The 40 pages on his time with Rizzuto are a hoot.  The chapter on Steinbrenner confirms (once again) that George was a sociopath.   The Executive story shows how an honest man can hang on, barely, in the shark tank with billionaires proficient in the art of gain.


 This book is a pleasure to read and packed with history.


Don’t miss it.


Go Sox.

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Hot Stove Pairings: Morgan-Bagwell, Lucchino-Valentine & Santo-Larkin

Posted by athomeatfenway on January 10, 2012

On November 28, the man who stabilized the Dysfunctional Sox came to Hartford.  Joe Morgan, the Red Sox  Manager who lifted the Sox from 4th  to 1st Place and won the first 12 games of his tenure, appeared  with current Sox game announcer Joe Castiglione at the World Series Club of Hartford County.

Castiglione acted as Morgan’s straight man.  Rather than make a prepared speech, the announcer threw questions to the manager in an easy, rehearsed manner.

And Walpole Joe was very entertaining.  He has that old New England accent heard in Eastern Mass. and Rhode Island.  He’s a down to earth wit.

Morgan spoke about the infamous Bagwell-Anderson trade of 1991 and how he tried to alter history.  When Joe attended a management meeting at which the boss, i.e. Lou Gorman, proposed Bagwell for Anderson, Morgan realized this was a clear mistake. He argued that Scott Cooper was a better bargaining chip; Cooper was young and highly ranked and the Astros would find him acceptable. Joe was poo pooed.  The group went with Gorman.  The Sox missed out on Bagwell’s career .297, 449, 1529.  They got Cooper’s career .265, 33, 211. 

A few years later, the Sox would let Wade Boggs leave Boston via Free Agency.  As Boggs would tell an interviewer in 1996, the Sox made him expendable because they thought they had a budding star in Cooper.  Cooper would be out of Baseball after 1997, while Boggs and Bagwell played on – and completed HOF careers.

Out of left field came a Morgan story about how he made a buck in the off seasons when he was the Paw Sox Manager.  He didn’t make much more than minimum wage driving a snowplow for the Commonwealth.  But he did figure out people were losing dollar bills at the toll booths when the winter winds whipped along the Mass Pike.  Morgan said he found hundreds of dollars along the Pike, pulling off the road and scampering down the banks to claim the lost bills, finding $100 in one spot alone.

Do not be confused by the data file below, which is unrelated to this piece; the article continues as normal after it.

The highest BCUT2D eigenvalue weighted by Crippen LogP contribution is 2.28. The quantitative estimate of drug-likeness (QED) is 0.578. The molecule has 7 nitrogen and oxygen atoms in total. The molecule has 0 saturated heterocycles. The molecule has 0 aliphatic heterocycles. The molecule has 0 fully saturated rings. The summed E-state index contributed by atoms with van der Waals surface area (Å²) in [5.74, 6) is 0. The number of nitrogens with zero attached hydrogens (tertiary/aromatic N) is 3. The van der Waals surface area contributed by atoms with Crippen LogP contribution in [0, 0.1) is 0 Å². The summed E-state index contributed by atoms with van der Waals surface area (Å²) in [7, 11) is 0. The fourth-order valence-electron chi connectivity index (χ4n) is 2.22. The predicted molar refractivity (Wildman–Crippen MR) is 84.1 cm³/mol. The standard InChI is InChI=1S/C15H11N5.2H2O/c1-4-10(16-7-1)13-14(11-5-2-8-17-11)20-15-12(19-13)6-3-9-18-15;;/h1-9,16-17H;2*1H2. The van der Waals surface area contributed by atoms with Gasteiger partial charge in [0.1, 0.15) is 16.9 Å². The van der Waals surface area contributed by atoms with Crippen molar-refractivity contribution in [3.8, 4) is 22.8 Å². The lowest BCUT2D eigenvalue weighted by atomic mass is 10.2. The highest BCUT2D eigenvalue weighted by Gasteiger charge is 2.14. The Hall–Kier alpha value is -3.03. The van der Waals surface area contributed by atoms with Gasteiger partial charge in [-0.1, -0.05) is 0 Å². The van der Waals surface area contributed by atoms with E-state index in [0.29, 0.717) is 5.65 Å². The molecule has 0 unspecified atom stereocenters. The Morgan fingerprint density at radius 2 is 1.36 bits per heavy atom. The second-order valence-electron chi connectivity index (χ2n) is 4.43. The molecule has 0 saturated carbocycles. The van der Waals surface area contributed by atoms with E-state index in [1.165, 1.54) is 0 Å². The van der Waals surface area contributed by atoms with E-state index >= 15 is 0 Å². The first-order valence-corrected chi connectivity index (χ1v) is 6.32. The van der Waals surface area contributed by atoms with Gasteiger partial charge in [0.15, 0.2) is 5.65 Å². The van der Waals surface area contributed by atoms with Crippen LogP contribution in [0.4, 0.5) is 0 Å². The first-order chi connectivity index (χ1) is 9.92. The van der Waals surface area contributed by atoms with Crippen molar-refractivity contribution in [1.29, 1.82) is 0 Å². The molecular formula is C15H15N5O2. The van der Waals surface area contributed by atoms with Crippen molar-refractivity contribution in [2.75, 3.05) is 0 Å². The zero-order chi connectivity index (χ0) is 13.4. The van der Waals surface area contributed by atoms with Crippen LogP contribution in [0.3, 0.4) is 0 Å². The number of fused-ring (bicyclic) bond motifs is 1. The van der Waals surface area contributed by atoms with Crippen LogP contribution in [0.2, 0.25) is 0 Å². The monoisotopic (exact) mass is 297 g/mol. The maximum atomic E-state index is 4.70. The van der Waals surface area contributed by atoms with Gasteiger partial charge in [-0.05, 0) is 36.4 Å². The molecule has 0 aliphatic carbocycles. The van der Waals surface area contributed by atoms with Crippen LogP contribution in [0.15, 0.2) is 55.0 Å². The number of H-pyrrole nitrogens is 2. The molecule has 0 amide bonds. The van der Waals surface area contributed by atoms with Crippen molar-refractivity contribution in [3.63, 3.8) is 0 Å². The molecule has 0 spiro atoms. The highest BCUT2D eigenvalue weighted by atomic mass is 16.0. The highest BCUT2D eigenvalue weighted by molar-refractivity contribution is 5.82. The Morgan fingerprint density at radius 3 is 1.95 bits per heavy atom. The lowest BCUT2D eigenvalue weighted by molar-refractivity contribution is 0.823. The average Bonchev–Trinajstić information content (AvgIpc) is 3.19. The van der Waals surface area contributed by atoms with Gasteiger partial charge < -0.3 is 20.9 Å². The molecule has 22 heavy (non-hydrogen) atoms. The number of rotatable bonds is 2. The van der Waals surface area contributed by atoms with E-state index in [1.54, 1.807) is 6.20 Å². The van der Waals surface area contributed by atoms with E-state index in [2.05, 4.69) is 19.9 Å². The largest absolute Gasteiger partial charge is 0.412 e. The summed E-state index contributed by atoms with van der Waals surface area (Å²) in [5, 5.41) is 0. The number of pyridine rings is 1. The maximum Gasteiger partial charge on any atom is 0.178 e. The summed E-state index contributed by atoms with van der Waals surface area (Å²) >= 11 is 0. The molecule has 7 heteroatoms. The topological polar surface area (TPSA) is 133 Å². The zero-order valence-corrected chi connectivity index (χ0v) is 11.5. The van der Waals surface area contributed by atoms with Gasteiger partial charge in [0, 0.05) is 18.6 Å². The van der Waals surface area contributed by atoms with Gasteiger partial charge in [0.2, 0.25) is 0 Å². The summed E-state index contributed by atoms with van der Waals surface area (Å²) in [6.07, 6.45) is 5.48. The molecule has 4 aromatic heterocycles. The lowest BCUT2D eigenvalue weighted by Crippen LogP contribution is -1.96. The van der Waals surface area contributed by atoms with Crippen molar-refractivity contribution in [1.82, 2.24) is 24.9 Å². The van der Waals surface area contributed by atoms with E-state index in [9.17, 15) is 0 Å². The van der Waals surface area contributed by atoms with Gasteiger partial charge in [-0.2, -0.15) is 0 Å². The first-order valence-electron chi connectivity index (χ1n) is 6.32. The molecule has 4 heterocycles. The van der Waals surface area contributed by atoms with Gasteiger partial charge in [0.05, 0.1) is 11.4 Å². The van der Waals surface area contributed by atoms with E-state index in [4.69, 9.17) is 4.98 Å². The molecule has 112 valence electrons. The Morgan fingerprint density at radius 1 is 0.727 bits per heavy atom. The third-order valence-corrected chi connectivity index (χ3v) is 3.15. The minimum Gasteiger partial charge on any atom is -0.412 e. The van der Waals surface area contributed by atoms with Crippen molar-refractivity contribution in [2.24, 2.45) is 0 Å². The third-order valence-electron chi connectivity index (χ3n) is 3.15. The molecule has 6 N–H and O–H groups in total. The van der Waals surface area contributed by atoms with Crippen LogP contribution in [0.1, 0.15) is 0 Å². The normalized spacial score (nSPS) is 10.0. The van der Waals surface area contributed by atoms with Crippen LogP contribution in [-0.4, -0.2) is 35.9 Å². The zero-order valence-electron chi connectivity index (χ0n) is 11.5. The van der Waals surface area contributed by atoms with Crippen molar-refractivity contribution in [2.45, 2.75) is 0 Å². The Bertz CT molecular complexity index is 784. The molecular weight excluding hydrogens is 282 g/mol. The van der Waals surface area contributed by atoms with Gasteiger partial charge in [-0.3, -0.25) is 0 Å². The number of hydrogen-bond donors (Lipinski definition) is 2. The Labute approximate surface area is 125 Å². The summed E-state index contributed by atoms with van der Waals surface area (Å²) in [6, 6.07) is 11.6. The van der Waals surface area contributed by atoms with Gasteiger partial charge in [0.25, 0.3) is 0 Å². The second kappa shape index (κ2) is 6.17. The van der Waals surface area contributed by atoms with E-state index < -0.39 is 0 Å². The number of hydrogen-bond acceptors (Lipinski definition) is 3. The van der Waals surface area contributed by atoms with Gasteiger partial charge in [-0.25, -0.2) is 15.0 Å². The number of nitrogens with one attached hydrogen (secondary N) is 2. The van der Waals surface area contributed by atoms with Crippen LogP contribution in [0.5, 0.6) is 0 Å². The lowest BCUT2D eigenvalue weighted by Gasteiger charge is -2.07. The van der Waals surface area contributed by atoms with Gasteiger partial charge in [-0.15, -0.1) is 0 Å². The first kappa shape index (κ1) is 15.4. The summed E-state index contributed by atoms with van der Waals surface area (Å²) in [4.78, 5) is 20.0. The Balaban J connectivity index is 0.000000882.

Guys like Francona or Valentine, both bonus babies in their day, never hustled like that to make a buck.  Joe never made more than $7,000 a year as a player or a modest salary as a MLB Manager. 

He did get a few things right though.  One of them was his prediction at the WSC on Nov. 28 that Bobby Valentine would be the next Red Sox Manager.


Jeff Jacobs wrote in The Hartford Courant that the spontaneous combustion of Bobby Valentine in a Red Sox uniform is a future certainty.  Valentine will go up in flames, says Half Baked Jake.  Just a matter of time.

Not sure about that prediction, but Jacobs also says the Valentine candidacy for Manager began here in Hartford on Nov. 5 when Bobby Valentine and Larry Lucchino headlined a charitable dinner at World Affairs Council at the Hartford Club.  I was there.

I  spoke with Lucchino and Valentine at the function.  I made a bee line for Larry.  He was great to chit chat with and he signed a nice white Selig official ball for me. 

Soon enough I was standing near Valentine.  I contemplated getting his autograph as well.  I did not want this former Mets manager and disguise-wearing narcissist to ruin my Lucchino ball with his signature.  I decided to ask him to sign a program instead.  I half heartedly asked what he thought his chances were of getting the Manager job, a question I really felt was meaningless and specious.  He chuckled and said, “Yeah, right !” and strode away.  Truly, his vibe was that even he didn’t think he had a shot.